Tuesday, 20 November 2007

Sister in the Making

Kanani the Easy-Writer has tagged me for a meme which strikes me as a good way to avoid cleaning the house for a little longer, it would be rude not to accept and get to it staight away. This meme is to write about my earliest memory.

I was three, we were staying with my maternal grandparents because my mother had left my father again: she was such a drama queen! There would be raised voices and then my mother would say 'that's it' and suddenly we wouldn't be at home any more. So my brother, who was two, and me were a little disturbed, confused, uncomfortable but also a little excited because we loved our grandparents and their big comfy house. But I don't really remember much about that, just a general mixture of feeling, what I do remember is a sudden burst of frantic activity one day and my brother and me being consigned to the front sitting room and being told to keep out of the way: more discomfort of feeling, no one explained anything, we were simply put in the room. Then my father's voice...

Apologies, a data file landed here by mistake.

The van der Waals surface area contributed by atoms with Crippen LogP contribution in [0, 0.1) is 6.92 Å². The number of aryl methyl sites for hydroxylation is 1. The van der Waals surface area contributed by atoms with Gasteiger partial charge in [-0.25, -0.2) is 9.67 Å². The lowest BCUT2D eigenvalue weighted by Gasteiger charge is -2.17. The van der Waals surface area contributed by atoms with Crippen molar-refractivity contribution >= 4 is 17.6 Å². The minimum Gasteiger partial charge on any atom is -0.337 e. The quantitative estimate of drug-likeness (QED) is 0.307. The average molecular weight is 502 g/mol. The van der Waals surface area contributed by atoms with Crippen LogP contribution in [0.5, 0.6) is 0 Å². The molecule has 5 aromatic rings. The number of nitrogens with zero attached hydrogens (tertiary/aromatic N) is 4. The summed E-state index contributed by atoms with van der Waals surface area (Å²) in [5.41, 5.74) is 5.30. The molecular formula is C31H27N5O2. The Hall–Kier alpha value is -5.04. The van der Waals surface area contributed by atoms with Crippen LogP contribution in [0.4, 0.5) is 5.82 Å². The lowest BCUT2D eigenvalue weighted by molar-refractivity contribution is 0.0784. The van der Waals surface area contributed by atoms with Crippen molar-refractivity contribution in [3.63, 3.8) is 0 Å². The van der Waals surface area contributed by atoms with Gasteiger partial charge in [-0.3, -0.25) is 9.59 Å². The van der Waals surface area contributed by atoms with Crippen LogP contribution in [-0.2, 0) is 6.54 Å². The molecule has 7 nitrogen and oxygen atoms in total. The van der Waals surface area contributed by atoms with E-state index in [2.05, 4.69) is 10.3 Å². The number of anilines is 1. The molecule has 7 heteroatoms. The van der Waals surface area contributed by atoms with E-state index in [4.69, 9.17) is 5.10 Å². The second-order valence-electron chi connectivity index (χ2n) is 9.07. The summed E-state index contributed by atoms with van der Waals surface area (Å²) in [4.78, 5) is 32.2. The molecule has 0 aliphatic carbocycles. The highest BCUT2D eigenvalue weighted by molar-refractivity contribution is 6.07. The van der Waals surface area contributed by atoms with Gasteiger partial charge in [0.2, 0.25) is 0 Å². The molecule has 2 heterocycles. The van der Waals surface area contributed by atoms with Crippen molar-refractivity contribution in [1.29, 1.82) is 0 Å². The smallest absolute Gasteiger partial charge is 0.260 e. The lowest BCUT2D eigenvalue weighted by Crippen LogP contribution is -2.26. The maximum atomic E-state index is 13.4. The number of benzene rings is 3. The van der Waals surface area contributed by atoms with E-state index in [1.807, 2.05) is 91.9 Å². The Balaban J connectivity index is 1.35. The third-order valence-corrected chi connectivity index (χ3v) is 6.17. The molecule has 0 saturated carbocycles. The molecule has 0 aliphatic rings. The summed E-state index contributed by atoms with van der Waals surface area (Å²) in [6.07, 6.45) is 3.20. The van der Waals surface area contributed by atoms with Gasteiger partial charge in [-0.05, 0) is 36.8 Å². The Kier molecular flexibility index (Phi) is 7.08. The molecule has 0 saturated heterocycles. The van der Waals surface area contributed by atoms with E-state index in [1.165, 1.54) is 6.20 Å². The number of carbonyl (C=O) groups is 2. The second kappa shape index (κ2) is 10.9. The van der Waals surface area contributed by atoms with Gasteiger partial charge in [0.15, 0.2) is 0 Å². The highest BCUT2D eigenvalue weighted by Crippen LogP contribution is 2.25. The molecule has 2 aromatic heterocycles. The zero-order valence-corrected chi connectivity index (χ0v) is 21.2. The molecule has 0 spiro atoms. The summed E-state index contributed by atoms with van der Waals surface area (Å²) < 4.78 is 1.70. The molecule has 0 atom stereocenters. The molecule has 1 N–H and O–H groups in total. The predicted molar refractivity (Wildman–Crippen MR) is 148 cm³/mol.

Of course, wanted to rush out and see him but the door had been locked from the outside: we were trapped. So we waited for him to come in and see us, but he didn't. Then there was an ambulance, lights and sirens going, the room turning blue then white then blue again. And my grandparents and father were out on the front steps, my mother was being helped into the ambulance by a strange man wearing uniform, my father looked worried. I pressed my nose to the window. My brother was frantic, he tugged at the door handle and wailed.

Now, the window I was pressing my face to was the huge sash type characteristic of Victorian town houses like this and as I needed to make my self heard I used all my strength to open it. Success! I stuck my head out and called to my mother but she didn't seem to hear me. Grandpa, Grandma and Dad were now surrounding her in that fidgety way adults do sometimes and no one paid any attention to me. My brother was still frantically trying the door when the window came crashing down on my neck, locking me in position. Now my brother was at my side, desperately pawing at the window, tears streaming down his face as I screamed and shouted and still no one paid me any attention. The ambulance drove away with our mother inside...